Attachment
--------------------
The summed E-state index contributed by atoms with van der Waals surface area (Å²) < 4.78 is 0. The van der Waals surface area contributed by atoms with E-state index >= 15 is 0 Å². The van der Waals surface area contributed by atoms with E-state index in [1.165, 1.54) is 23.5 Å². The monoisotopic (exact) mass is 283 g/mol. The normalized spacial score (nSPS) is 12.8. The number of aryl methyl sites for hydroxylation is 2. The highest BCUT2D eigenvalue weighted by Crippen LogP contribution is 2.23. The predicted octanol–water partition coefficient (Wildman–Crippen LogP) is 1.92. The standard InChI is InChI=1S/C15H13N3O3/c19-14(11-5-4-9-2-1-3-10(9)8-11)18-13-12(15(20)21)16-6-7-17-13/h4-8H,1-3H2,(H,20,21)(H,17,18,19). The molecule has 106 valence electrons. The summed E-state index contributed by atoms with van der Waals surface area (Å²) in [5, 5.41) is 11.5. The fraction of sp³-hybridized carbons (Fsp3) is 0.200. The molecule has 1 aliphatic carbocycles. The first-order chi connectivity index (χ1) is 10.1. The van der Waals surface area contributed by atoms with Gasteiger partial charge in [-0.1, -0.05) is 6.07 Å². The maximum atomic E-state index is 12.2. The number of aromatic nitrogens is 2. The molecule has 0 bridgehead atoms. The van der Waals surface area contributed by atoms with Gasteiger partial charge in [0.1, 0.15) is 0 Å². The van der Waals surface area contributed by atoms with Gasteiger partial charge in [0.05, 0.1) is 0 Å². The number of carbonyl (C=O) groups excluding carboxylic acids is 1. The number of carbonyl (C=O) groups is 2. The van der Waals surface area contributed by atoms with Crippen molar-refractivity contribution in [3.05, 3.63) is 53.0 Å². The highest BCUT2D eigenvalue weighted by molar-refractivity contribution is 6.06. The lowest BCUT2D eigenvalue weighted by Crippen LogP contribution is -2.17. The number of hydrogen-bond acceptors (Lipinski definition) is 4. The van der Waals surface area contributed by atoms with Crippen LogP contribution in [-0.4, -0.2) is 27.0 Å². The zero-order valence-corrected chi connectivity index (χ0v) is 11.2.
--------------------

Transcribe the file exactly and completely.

The summed E-state index contributed by atoms with van der Waals surface area (Å²) < 4.78 is 0. The van der Waals surface area contributed by atoms with E-state index >= 15 is 0 Å². The van der Waals surface area contributed by atoms with E-state index in [1.165, 1.54) is 23.5 Å². The monoisotopic (exact) mass is 283 g/mol. The normalized spacial score (nSPS) is 12.8. The number of aryl methyl sites for hydroxylation is 2. The highest BCUT2D eigenvalue weighted by Crippen LogP contribution is 2.23. The predicted octanol–water partition coefficient (Wildman–Crippen LogP) is 1.92. The standard InChI is InChI=1S/C15H13N3O3/c19-14(11-5-4-9-2-1-3-10(9)8-11)18-13-12(15(20)21)16-6-7-17-13/h4-8H,1-3H2,(H,20,21)(H,17,18,19). The molecule has 106 valence electrons. The summed E-state index contributed by atoms with van der Waals surface area (Å²) in [5, 5.41) is 11.5. The fraction of sp³-hybridized carbons (Fsp3) is 0.200. The molecule has 1 aliphatic carbocycles. The first-order chi connectivity index (χ1) is 10.1. The van der Waals surface area contributed by atoms with Gasteiger partial charge in [-0.1, -0.05) is 6.07 Å². The maximum atomic E-state index is 12.2. The number of aromatic nitrogens is 2. The molecule has 0 bridgehead atoms. The van der Waals surface area contributed by atoms with Gasteiger partial charge in [0.1, 0.15) is 0 Å². The van der Waals surface area contributed by atoms with Gasteiger partial charge in [0.05, 0.1) is 0 Å². The number of carbonyl (C=O) groups excluding carboxylic acids is 1. The number of carbonyl (C=O) groups is 2. The van der Waals surface area contributed by atoms with Crippen molar-refractivity contribution in [3.05, 3.63) is 53.0 Å². The highest BCUT2D eigenvalue weighted by molar-refractivity contribution is 6.06. The lowest BCUT2D eigenvalue weighted by Crippen LogP contribution is -2.17. The number of hydrogen-bond acceptors (Lipinski definition) is 4. The van der Waals surface area contributed by atoms with Crippen LogP contribution in [-0.4, -0.2) is 27.0 Å². The zero-order valence-corrected chi connectivity index (χ0v) is 11.2.